The findings, reported in the March 6 issue of the Annals of Internal Medicine, indicate that family members try to sustain hope and harbor beliefs that their loved one will defy medical odds.
Because family members often are called upon to act as surrogate decision-makers for patients too ill to communicate their own wishes, it is imperative that they have a reasonably accurate perception of the patient’s prognosis, said Douglas B. White, M.D., M.A.S., associate professor, Department of Critical Care Medicine.
“Research has shown us that prognostic information influences treatment decisions near the end of life,” he said. “But there’s evidence of disconnect between what the doctor says and how the surrogates interpret the meaning.”
For the study, the team surveyed 80 surrogate decision-makers at three ICUs in San Francisco. The participants read statements such as “He will definitely survive,” “He has a 90 percent chance of surviving,” “He has a 5 percent chance of surviving,” and “He will definitely not survive,” and then noted their interpretation of the survival odds on a scale marked in 10 percent intervals from 0 to 100 percent.
After completing the questionnaire, they were interviewed about their responses. The participants were assured that the statements were hypothetical and not related to their own loved one’s prognosis.
The researchers found that participants accurately interpreted statements when the prognosis was generally good. But that was not the case with poor prognoses: 40 percent of surrogates interpreted the 50 percent survival chance more optimistically than stated, and nearly two-thirds interpreted a 5 percent survival chance more optimistically than stated.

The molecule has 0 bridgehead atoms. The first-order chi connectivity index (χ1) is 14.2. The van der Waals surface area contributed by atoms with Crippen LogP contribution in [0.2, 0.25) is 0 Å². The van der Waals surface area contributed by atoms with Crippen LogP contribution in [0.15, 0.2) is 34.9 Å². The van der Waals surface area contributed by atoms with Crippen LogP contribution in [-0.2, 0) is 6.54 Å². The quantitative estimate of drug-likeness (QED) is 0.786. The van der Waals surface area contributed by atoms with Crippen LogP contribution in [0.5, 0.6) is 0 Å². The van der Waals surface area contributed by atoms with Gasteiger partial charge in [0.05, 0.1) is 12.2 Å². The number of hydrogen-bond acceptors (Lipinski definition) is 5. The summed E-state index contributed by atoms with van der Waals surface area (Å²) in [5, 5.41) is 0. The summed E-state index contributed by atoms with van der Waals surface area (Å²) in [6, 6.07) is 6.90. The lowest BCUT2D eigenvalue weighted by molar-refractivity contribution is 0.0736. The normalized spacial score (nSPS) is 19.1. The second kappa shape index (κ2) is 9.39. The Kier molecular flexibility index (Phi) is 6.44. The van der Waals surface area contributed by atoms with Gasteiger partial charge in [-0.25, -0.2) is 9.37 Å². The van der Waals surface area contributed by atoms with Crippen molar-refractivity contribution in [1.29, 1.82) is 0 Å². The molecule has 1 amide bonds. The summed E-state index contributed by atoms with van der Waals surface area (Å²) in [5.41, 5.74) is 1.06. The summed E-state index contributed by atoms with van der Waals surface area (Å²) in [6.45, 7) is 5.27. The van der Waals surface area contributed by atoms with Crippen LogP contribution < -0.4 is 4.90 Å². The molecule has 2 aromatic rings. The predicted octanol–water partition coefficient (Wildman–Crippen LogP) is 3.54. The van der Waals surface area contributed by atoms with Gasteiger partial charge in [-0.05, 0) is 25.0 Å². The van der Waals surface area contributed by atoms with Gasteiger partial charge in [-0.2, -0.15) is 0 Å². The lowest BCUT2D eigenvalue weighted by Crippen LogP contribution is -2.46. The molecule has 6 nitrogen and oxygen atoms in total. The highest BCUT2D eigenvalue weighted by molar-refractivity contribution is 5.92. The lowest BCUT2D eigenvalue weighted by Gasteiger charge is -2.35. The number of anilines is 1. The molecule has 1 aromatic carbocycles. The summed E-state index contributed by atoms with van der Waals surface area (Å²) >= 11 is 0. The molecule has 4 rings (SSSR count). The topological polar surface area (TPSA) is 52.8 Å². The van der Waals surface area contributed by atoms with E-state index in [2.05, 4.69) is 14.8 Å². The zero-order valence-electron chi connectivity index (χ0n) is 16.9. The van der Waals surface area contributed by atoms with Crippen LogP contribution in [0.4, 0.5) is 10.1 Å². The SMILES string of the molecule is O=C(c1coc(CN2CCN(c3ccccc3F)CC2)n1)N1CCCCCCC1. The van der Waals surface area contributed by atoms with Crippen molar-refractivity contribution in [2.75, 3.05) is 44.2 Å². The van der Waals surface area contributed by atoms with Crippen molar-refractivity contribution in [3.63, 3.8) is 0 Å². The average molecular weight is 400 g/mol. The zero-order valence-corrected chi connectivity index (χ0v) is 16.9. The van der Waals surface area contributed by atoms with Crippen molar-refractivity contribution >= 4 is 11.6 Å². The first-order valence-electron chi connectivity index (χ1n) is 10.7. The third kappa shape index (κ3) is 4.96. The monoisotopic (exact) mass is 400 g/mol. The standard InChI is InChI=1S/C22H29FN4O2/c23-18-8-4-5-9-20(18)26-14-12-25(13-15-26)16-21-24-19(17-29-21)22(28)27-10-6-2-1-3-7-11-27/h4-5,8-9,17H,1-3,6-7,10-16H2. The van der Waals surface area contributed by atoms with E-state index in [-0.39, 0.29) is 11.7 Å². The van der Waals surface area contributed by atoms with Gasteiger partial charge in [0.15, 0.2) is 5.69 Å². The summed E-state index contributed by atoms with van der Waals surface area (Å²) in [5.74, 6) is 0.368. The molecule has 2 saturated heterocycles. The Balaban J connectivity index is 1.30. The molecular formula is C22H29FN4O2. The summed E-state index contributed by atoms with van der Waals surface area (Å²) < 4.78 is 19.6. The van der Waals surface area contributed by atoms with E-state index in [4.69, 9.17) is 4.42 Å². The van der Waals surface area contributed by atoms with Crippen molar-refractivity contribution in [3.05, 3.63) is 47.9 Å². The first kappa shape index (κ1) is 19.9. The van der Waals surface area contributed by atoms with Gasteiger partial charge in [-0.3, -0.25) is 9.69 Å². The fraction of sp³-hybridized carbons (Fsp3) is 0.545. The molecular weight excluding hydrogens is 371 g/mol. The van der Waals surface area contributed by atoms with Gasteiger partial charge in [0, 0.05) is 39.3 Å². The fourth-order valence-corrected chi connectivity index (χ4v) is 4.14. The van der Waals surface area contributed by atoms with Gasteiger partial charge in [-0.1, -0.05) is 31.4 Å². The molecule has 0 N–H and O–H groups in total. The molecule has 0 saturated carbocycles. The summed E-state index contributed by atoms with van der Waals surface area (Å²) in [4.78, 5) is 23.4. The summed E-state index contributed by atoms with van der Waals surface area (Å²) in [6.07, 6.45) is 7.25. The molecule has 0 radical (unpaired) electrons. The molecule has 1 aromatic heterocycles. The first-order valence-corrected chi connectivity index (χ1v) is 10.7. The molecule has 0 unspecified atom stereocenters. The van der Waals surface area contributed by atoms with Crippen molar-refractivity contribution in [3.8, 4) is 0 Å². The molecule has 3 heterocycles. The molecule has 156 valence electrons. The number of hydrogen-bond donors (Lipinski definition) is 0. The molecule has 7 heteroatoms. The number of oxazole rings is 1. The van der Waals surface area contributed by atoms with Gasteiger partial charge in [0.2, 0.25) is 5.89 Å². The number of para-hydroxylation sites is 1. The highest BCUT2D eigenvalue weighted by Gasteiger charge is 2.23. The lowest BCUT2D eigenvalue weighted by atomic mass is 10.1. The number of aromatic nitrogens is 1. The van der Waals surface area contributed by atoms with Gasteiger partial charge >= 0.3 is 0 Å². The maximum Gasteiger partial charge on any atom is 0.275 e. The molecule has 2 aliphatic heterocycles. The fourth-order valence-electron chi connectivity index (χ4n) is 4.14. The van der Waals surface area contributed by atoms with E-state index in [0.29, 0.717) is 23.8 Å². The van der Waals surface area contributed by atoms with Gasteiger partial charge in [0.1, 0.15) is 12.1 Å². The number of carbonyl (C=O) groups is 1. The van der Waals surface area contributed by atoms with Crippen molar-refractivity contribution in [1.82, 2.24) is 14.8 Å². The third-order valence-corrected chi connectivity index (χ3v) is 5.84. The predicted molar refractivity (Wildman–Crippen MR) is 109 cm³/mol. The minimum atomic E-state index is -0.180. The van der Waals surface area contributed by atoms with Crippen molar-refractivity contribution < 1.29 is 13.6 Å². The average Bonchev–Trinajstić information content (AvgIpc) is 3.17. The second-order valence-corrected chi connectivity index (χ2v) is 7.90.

When asked to explain overly optimistic expectations, participant responses included “I hold on to hope strongly,” “There is still hope,” “We are talking about my father in this case, not just any patient,” and “They’re not giving you a real figure.”
“Our research indicates that in the ICU setting, family members want to see the glass as half full, even if it’s really nearly empty,” Dr. White noted. “They accurately interpreted statements conveying good prognoses, which means it’s not a simple misunderstanding of numbers that explains their misperceptions. Instead, they appear to be biased to optimism as a coping strategy to deal with the highly stressful situation of having a loved one near death.”
He noted that many participants didn’t realize they had been overly optimistic until it was pointed out. That disconnect might be very difficult to overcome in the real world of the ICU, where unrealistic optimism could lead to caregiver decisions that do not reflect the patient’s values.
Co-authors of the paper include Lucas S. Zier, M.D., and Peter D. Sottile, M.D., of the University of California, San Francisco; and Seo Yeon Hong and Lisa A. Weissfield, Ph.D., both of the Department of Biostatistics, University of Pittsburgh Graduate School of Public Health.
The research was funded by grant R01HL094553 from the National Heart, Lung, and Blood Institute, part of the National Institutes of Health; the Greenwall Foundation; and the University of California Berkeley–University of California San Francisco Joint Medical Program.